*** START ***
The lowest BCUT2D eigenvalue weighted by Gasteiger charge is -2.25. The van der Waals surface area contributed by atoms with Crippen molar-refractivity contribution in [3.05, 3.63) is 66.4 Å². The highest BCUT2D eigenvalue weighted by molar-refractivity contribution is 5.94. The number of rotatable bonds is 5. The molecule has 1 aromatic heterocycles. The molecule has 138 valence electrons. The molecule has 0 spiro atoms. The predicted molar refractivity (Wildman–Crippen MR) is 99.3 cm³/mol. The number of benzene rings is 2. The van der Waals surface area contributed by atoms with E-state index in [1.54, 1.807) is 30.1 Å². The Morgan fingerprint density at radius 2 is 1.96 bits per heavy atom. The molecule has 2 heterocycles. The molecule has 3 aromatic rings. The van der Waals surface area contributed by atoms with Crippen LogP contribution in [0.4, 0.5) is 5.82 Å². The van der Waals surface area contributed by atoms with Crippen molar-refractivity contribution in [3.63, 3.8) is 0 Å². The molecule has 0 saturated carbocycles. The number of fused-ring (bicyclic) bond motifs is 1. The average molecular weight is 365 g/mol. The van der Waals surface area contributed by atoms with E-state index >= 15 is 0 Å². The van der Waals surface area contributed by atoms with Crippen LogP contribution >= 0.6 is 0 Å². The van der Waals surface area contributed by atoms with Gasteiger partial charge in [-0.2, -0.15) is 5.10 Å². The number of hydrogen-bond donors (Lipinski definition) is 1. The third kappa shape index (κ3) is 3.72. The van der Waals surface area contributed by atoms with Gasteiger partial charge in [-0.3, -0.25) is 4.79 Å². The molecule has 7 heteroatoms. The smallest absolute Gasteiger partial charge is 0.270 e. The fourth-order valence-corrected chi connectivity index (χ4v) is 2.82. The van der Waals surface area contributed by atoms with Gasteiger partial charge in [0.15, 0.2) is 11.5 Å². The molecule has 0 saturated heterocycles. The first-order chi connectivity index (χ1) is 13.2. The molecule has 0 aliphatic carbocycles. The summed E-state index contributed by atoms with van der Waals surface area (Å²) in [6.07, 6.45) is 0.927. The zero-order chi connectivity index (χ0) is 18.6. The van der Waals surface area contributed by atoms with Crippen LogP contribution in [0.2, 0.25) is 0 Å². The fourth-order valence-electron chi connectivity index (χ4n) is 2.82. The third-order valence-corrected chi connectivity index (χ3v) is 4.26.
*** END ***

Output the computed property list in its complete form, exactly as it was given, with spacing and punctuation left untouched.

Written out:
The lowest BCUT2D eigenvalue weighted by Gasteiger charge is -2.25. The van der Waals surface area contributed by atoms with Crippen molar-refractivity contribution in [3.05, 3.63) is 66.4 Å². The highest BCUT2D eigenvalue weighted by molar-refractivity contribution is 5.94. The number of rotatable bonds is 5. The molecule has 1 aromatic heterocycles. The molecule has 138 valence electrons. The molecule has 0 spiro atoms. The predicted molar refractivity (Wildman–Crippen MR) is 99.3 cm³/mol. The number of benzene rings is 2. The van der Waals surface area contributed by atoms with E-state index in [1.54, 1.807) is 30.1 Å². The Morgan fingerprint density at radius 2 is 1.96 bits per heavy atom. The molecule has 2 heterocycles. The molecule has 3 aromatic rings. The van der Waals surface area contributed by atoms with Crippen LogP contribution in [0.4, 0.5) is 5.82 Å². The van der Waals surface area contributed by atoms with Crippen molar-refractivity contribution in [3.63, 3.8) is 0 Å². The molecule has 0 saturated carbocycles. The number of fused-ring (bicyclic) bond motifs is 1. The average molecular weight is 365 g/mol. The van der Waals surface area contributed by atoms with E-state index >= 15 is 0 Å². The van der Waals surface area contributed by atoms with Crippen LogP contribution >= 0.6 is 0 Å². The van der Waals surface area contributed by atoms with Gasteiger partial charge in [-0.2, -0.15) is 5.10 Å². The number of hydrogen-bond donors (Lipinski definition) is 1. The third kappa shape index (κ3) is 3.72. The van der Waals surface area contributed by atoms with Gasteiger partial charge in [-0.3, -0.25) is 4.79 Å². The molecule has 7 heteroatoms. The smallest absolute Gasteiger partial charge is 0.270 e. The fourth-order valence-corrected chi connectivity index (χ4v) is 2.82. The van der Waals surface area contributed by atoms with Gasteiger partial charge in [0.15, 0.2) is 11.5 Å². The molecule has 0 saturated heterocycles. The first-order chi connectivity index (χ1) is 13.2. The molecule has 0 aliphatic carbocycles. The summed E-state index contributed by atoms with van der Waals surface area (Å²) in [6.07, 6.45) is 0.927. The zero-order chi connectivity index (χ0) is 18.6. The van der Waals surface area contributed by atoms with Crippen LogP contribution in [0.2, 0.25) is 0 Å². The fourth-order valence-electron chi connectivity index (χ4n) is 2.82. The third-order valence-corrected chi connectivity index (χ3v) is 4.26.